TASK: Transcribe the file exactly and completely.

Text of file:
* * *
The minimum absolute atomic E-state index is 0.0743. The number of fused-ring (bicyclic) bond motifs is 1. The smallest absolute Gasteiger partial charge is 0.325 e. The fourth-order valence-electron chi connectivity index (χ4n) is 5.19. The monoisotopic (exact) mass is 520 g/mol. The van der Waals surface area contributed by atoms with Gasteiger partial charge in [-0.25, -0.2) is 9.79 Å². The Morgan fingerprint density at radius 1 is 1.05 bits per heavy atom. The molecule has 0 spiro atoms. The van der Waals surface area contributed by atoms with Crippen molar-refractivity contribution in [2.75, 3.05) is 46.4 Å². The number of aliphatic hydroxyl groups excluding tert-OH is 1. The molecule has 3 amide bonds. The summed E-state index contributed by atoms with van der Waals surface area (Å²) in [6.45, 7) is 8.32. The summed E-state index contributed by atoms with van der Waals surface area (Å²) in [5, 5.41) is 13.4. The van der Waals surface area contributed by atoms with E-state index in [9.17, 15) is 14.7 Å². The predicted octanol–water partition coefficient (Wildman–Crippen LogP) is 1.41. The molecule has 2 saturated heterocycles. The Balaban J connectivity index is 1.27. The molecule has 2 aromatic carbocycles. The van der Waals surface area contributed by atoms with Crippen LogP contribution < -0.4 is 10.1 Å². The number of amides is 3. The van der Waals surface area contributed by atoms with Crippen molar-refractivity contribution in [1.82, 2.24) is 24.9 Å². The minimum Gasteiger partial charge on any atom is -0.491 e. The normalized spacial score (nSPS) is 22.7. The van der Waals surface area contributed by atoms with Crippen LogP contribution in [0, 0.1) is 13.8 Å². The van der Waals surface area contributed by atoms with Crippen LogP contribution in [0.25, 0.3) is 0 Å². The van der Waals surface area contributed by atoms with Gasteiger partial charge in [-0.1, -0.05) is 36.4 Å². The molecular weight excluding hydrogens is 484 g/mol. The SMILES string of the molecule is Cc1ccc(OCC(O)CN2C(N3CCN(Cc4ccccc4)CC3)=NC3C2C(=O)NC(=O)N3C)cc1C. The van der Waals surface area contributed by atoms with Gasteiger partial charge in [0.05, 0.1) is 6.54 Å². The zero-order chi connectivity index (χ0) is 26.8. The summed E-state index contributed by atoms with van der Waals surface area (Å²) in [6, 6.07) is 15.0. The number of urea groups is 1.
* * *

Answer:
The minimum absolute atomic E-state index is 0.0743. The number of fused-ring (bicyclic) bond motifs is 1. The smallest absolute Gasteiger partial charge is 0.325 e. The fourth-order valence-electron chi connectivity index (χ4n) is 5.19. The monoisotopic (exact) mass is 520 g/mol. The van der Waals surface area contributed by atoms with Gasteiger partial charge in [-0.25, -0.2) is 9.79 Å². The Morgan fingerprint density at radius 1 is 1.05 bits per heavy atom. The molecule has 0 spiro atoms. The van der Waals surface area contributed by atoms with Crippen molar-refractivity contribution in [2.75, 3.05) is 46.4 Å². The number of aliphatic hydroxyl groups excluding tert-OH is 1. The molecule has 3 amide bonds. The summed E-state index contributed by atoms with van der Waals surface area (Å²) in [6.45, 7) is 8.32. The summed E-state index contributed by atoms with van der Waals surface area (Å²) in [5, 5.41) is 13.4. The van der Waals surface area contributed by atoms with E-state index in [9.17, 15) is 14.7 Å². The predicted octanol–water partition coefficient (Wildman–Crippen LogP) is 1.41. The molecule has 2 saturated heterocycles. The Balaban J connectivity index is 1.27. The molecule has 2 aromatic carbocycles. The van der Waals surface area contributed by atoms with Crippen LogP contribution < -0.4 is 10.1 Å². The number of amides is 3. The van der Waals surface area contributed by atoms with Crippen molar-refractivity contribution in [1.82, 2.24) is 24.9 Å². The minimum Gasteiger partial charge on any atom is -0.491 e. The normalized spacial score (nSPS) is 22.7. The van der Waals surface area contributed by atoms with Crippen LogP contribution in [0, 0.1) is 13.8 Å². The van der Waals surface area contributed by atoms with Crippen LogP contribution in [0.25, 0.3) is 0 Å². The van der Waals surface area contributed by atoms with Gasteiger partial charge in [-0.1, -0.05) is 36.4 Å². The molecular weight excluding hydrogens is 484 g/mol. The SMILES string of the molecule is Cc1ccc(OCC(O)CN2C(N3CCN(Cc4ccccc4)CC3)=NC3C2C(=O)NC(=O)N3C)cc1C. The van der Waals surface area contributed by atoms with Gasteiger partial charge in [0.05, 0.1) is 6.54 Å². The zero-order chi connectivity index (χ0) is 26.8. The summed E-state index contributed by atoms with van der Waals surface area (Å²) in [6, 6.07) is 15.0. The number of urea groups is 1.